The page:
CHATHAM – For more than six decades, local theater enthusiasts have flocked to the Monomoy Theatre to see shows evoking a sense of Broadway in their backyard. Now, the future of the landmark is in jeopardy after recent health and safety violations prompted the University of Hartford to terminate its lease, which in turn has motivated the property owners to put the property up for sale in the coming weeks.
The nonprofit Monomoy Theatre, Inc. has had some discussions with the property owners, the Steindler Family Trust, about buying the property and continuing to operate it as a theater, but unless an agreement can be reached in a month or so, it's likely the theater will remain dark this summer.
The Monomoy Theatre has been likened to a summer theater bootcamp. Each June, three dozen theater students from the Hartt School and other universities arrive and spend the next 10 weeks putting on eight shows, ranging from ambitious musicals to intimate dramas. The students live in dormitory-style accommodations in buildings on the property.
But those buildings are in need of extensive upgrading. The costs of repairs needed to satisfy the health, safety and fire violations found identified during inspections last year is uncertain, but was expected to be enough that the University of Hartford, a small, private college in Hartford, Conn., was not prepared to tackle the costs.
“The University of Hartford is not in a position at all to invest its own resources financially in something like this,” said Alan Rust, artistic director of the Monomoy Theatre and director of the theater program at the Hartt School. University officials could not be reached for comment.
Anderson Slater, a senior advisor at LandVest, the company overseeing the trust, said that the repairs to the property were significant enough to warrant its sale, adding it should go on the market in the next three weeks.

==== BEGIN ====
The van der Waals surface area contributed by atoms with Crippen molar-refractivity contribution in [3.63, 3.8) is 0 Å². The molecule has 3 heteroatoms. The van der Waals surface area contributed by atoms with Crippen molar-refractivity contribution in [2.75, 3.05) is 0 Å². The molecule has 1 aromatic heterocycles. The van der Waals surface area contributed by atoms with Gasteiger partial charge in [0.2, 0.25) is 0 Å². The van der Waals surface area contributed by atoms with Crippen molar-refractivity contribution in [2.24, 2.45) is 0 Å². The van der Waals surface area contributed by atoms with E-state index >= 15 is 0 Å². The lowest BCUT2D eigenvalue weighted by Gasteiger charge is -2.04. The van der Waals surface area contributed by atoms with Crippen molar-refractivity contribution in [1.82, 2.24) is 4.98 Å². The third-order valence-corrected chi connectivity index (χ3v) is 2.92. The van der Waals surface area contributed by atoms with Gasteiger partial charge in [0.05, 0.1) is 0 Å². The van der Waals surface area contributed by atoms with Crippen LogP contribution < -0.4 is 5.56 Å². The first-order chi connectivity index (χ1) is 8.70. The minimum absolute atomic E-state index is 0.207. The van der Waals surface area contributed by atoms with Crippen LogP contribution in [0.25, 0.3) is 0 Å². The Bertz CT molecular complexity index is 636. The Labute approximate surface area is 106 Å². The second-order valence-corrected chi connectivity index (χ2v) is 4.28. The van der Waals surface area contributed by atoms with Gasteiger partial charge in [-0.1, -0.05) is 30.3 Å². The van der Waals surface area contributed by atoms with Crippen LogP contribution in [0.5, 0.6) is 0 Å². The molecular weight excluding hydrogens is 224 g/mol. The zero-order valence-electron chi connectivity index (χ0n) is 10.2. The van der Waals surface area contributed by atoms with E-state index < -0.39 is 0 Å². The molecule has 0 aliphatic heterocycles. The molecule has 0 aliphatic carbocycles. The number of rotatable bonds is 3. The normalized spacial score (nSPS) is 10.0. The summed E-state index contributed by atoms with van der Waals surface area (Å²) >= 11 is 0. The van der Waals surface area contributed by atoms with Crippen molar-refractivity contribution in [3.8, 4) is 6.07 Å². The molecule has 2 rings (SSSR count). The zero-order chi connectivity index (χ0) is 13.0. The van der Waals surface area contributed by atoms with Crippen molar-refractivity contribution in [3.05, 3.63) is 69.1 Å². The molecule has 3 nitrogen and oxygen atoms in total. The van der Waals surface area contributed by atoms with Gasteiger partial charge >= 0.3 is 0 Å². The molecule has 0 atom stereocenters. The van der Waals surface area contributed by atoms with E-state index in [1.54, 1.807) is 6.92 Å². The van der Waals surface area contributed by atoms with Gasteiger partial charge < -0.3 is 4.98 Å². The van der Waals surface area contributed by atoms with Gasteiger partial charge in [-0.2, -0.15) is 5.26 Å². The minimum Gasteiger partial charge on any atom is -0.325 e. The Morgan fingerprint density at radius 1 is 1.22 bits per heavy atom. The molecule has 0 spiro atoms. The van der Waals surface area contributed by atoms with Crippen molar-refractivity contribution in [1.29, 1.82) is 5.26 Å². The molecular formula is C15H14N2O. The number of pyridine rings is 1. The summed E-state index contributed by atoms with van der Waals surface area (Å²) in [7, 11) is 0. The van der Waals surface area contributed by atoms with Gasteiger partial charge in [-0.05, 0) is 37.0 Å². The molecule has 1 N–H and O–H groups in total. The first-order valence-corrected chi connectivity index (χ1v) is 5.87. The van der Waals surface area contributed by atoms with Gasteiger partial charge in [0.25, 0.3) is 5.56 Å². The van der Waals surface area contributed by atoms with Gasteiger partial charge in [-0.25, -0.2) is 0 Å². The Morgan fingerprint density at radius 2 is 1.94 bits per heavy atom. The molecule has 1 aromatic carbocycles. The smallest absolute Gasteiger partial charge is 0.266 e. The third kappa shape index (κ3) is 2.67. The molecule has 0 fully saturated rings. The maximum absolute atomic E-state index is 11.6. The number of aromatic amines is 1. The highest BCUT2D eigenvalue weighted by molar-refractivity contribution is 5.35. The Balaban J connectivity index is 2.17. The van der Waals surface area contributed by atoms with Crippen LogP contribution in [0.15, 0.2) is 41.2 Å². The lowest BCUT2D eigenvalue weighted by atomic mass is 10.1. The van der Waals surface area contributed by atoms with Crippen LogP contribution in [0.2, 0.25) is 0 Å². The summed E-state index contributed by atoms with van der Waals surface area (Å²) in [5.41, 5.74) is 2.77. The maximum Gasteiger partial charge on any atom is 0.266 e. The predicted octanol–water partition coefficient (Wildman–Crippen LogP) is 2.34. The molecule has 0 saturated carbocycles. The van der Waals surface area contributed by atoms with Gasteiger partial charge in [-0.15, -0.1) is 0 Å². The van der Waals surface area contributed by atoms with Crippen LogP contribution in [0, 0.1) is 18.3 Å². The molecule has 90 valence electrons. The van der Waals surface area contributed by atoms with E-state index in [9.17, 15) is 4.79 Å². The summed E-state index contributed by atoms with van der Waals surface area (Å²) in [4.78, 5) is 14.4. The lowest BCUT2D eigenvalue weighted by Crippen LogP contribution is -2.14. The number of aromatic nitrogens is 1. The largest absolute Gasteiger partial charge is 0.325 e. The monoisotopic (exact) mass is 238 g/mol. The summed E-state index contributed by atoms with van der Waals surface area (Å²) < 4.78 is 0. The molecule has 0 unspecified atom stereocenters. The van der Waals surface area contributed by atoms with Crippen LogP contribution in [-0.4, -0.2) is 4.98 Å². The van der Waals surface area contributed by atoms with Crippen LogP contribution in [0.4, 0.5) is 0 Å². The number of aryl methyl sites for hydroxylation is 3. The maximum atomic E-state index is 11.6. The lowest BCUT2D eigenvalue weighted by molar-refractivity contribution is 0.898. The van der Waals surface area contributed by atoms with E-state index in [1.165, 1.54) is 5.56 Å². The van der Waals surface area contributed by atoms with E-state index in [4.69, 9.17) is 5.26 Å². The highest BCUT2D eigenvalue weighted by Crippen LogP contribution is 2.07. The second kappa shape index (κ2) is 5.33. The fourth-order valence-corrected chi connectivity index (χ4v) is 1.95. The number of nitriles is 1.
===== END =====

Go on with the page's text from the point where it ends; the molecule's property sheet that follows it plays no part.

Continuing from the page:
“They were substantial enough that the trustees came to the conclusion that it wasn't in their fiduciary interest to invest heavily in repairs required by the town of Chatham,” Anderson said. “And the tenants, University of Hartford, who were responsible for the property, failed to make repairs as well.” He would not say what the sale price of the property would be.
Rust noted that both Ohio University and the University of Hartford conducted various repairs through the years, including the installation of new theater seats, air conditioning, plumbing, and having the main house shingled and repainted.
Rust explained that the university mostly provided administrative support. Most of the theater's budget comes from box office receipts and financial support from the Friends of Monomoy Theatre, which sent a letter in October asking supporters to withhold donations until the future of the theater was clear. Rust said the theater received private donations from people in Chatham, as well as two significant bequests upon the deaths of two people very fond of the theater.
“That funding has dried up now,” Rust said.
The nonprofit Monomoy Theatre, Inc. established in 2015, is interested in purchasing the property with the intention of continuing to run it as always, but a summer 2019 season is likely unrealistic at this point.
“What would have to happen is that this organization would have to go through the process of buying it, then create a plan for fixing it up,” said Rust.
However, securing funds for a future re-opening is possible. If a purchase agreement can be reached for the property, the nonprofit group is ready to raise funds and apply for grants, said board of directors member Gay Murdoch. Because the property falls under both the arts and historic preservation, there are numerous local, state and federal grants that it could qualify for.
The property at 776 Main St. is comprised of six buildings – a main house, the theater, a workshop, the Bassett House, and several smaller outbuildings, as well as a small cottage at 70 Depot Rd. The Main Street property, which sits on 3.6 acres of land, is valued at $1,550,800 according to the town's assessing department, and the Depot Road lot of 16,534 feet and cottage are valued at $429,300.